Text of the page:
Online Companion: Precision Agriculture

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History of Precision Agriculture

First, a little bit of past history on adoption of technology within agriculture. It is interesting to note that major changes in agricultural technology have often been treated with derision and controversy. The change from horses to tractors was difficult for many people. Milk from a dairy farm was stored and transported in cans for many years. When bulk tanks were introduced, people were sure that the quality of milk would suffer. Moving from single cross corn seed to hybrid seed was controversial as some people argued that we were playing God with plants. Likewise, with precision agriculture we are facing a major shift in technology. As with many of the previously stated technology shifts, even the techniques and tools changed, the processes and expected outcomes remained the same.


Making the switch from horses pulling wagons to tractors pulling wagons followed the same process of adoption.

The fundamental concept of precision agriculture, collecting data and making decisions based on that data, has been around for many years. This was easier to do without technology on small plots. But as the size of farms grew, this no longer was possible. The larger farms require new techniques and tools. These news tools have been developed over time. The Geographic Information System (GIS) was probably the first precision farming tool developed. In the 1960s and 1970s, GIS was used by research institutions, though it was still impractical for most commercial or educational uses. GIS provides the analysis tools needed for precision farming, but few people considered that as a possibility at the time.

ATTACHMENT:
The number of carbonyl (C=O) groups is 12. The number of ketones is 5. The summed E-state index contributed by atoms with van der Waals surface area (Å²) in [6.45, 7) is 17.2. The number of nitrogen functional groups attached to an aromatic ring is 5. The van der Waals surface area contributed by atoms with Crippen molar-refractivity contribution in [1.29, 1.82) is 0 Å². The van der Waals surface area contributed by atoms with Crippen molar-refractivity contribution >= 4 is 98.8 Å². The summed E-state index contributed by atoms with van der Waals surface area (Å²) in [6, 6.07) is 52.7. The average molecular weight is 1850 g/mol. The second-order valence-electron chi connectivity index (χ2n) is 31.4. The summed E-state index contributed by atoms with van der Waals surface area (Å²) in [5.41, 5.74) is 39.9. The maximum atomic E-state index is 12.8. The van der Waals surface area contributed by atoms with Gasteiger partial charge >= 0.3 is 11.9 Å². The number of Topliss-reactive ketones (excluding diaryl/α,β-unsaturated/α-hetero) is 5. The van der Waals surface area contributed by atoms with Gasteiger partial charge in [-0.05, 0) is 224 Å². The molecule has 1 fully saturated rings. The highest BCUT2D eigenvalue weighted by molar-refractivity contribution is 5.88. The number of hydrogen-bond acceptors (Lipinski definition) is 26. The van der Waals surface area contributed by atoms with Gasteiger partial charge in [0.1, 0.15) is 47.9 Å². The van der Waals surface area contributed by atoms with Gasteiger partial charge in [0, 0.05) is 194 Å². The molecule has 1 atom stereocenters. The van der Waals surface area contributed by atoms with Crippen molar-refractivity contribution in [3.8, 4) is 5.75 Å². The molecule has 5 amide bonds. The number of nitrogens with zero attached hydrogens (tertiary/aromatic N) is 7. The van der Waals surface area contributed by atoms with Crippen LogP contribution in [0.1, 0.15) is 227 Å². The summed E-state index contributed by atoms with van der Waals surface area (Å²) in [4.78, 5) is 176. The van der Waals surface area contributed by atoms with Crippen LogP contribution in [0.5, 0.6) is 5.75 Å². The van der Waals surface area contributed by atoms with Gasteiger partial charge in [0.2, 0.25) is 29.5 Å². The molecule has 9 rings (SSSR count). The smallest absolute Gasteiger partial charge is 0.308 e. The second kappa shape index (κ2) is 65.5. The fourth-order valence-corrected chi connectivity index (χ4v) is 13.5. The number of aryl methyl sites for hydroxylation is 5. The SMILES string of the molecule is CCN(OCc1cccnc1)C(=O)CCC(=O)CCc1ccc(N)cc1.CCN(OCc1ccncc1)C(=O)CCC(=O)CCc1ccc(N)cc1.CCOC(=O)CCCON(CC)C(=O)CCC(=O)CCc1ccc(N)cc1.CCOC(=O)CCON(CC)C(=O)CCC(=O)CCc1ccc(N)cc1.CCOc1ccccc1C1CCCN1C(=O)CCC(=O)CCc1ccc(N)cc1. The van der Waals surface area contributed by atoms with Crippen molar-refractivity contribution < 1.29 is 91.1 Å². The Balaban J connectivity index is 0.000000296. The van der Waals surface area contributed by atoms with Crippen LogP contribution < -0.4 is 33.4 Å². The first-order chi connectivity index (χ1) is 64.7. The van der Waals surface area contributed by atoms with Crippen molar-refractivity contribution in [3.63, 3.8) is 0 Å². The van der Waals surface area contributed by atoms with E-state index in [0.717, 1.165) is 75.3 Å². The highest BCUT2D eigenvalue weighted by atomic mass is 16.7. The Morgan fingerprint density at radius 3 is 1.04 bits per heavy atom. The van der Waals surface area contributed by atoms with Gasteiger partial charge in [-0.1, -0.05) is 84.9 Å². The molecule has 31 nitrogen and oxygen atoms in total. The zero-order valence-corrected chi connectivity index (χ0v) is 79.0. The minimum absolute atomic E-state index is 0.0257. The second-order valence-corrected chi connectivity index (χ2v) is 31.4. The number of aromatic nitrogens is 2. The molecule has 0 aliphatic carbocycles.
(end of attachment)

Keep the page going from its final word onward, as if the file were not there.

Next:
Recording data on paper forms does not provide the spatial reference needed for precision farming. (Courtesy of U.S. Department of Agriculture, Agricultural Research Service)

Several different Intelligent Devices and Implement (IDI) components were developed in the 1980s and 1990s, most notably the Yield Monitor or on-the-go nitrogen tester. These concepts were data collectors without a method of spatially recognizing the data.


The original Ag Leader was used for several years without GPS or creating spatial data.

Then the most important tool to tie all these together was the Global Positioning System (GPS). With enough NAVSTAR satellites available in late 1980s and early 1990s, civilian operators were able to use GPS receivers (with attention to mission planning to determine at what times of the day enough satellites would be available) to determine location.


Rockwell was active in the GPS market with GPS receivers and an agricultural system.

With these tools, early agricultural innovators started to put together the concepts of spatially locating various field conditions and characteristics for the purpose of analyzing sustainable decisions, which is now precision farming.


Though many of the tools for precision agriculture were developed over many years, the 1990s saw many new technologies develop.



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